So I could say that I was overwhelmed by the photo opportunities in Oman – the colorful, friendly people, the mountains (the only country on the Arabian Peninsula with this feature), beaches, and pristine sand deserts – but I won’t. Instead, I’ll let my images tell the story, with only a few editorial comments sprinkled in.

Parched, The Wahiba Sands, Sultanate of Oman

The scene is extremely iconic and a photographic cliché, but would you turn away from the lucsious backlighting and elongated shadows on the rippled sand? Yeah, I didn’t think so.

Hide and Seek, Ibra Market, Sultanate of Oman

Yes, this young boy was half heartedly hiding from me and my lens but it was obvious he wasn’t too distressed by the encounter. In fact, by the look of that winning smile of his, I’d say he was enjoying it! One of the best things about Oman was the simple curiosity and innocence of the people, unaccustomed as they are to tourists shoving cameras in their faces.

Circle of Life, Ras al-Jins Turtle Reserve, Sultanate of Oman

Just the two of us crawling around in the sand on our bellies – me grinning behind a wide-angle lens and this green sea turtle wearing a mask of strength and determination as she makes her way back to the waters of the Arabian Sea.

Man of Sur, Sultanate of Oman

This guy was one of my favorite photographic subjects and a new hero of mine. I mean, just look at him. He’s got that badass, I-don’t-give-a-crap aura about him and would you get a load of that beard? I shaved mine shortly thereafter out of shame and humiliation.

Diana’s Point, Jabal al Akhdar, Sultanate of Oman

The late Princess of Wales allegedly frequented this spot to get away from everything, hence the name given by the locals. Now I know all about the blown out sky in the upper right corner  of the image but I really don’t care. I found myself taking more of a photojournalistic approach on this trip and that gives me the excuse to just “let it be.” I feels pretty good, I must say.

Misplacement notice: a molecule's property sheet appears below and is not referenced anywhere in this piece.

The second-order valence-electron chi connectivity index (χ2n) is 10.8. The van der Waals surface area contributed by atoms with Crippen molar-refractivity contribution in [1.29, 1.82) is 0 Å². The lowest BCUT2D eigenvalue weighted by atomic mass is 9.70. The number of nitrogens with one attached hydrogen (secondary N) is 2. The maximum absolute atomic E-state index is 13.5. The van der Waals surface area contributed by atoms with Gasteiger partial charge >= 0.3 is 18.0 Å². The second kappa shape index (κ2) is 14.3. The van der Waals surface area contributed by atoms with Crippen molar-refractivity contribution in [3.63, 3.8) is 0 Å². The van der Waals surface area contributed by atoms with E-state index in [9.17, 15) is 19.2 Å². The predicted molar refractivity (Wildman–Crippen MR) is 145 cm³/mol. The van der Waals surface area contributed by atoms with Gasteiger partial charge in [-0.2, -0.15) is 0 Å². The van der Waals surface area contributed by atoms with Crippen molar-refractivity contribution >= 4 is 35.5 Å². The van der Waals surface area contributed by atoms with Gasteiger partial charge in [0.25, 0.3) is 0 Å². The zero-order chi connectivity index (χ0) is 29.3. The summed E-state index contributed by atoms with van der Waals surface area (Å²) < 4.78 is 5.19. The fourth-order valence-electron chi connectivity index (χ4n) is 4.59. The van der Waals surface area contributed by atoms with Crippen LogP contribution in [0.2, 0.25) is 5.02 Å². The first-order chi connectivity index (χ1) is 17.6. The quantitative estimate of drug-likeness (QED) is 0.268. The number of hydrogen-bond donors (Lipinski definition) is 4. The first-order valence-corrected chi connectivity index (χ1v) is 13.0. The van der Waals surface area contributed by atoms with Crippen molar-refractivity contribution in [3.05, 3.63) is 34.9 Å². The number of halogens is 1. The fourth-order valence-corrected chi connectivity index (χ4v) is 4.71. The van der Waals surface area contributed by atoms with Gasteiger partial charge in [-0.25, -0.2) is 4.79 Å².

The Corneche, Muscat, Sultanate of Oman

My friend Sergio and I talked our way onto the roof of an old hotel in order to get this view of Muscat at twilight.

Of Men and Melons, Nizwa, Sultanate of Oman

Melons and men talking about melons, because that’s what men do – talk about melons.

Sidewinder, Wahiba Sands, Sultanate of Oman

The exquisitely sculpted dunes of the Wahiba Sands with low-angled, warm sunlight of early morning. And for just a few minutes, I was a fine-art landscape photographer again and it too felt good.

Ghosts of Mutrah Souq, Muscat, Sultanate of Oman

The main souq (market) in downtown Muscat provided dozens of prime photo opportunities. For this image, I set up low on a tripod in the middle of the crowd and waited for men to walk by in their white robes, using a longish exposure to create an illusion of motion.

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Flashback: A Day in the Life, December 12, 2012

"Midnight's Children" Trollaskagi Peninsula, Iceland. Canon EOS 5D MarkIII, Canon 24-105mm f/4 @ 24mm, 30 seconds @ f/4, ISO 1250

“Midnight’s Children” Trollaskagi Peninsula, Iceland. Canon EOS 5D MarkIII, Canon 24-105mm f/4 @ 24mm, 30 seconds @ f/4, ISO 1250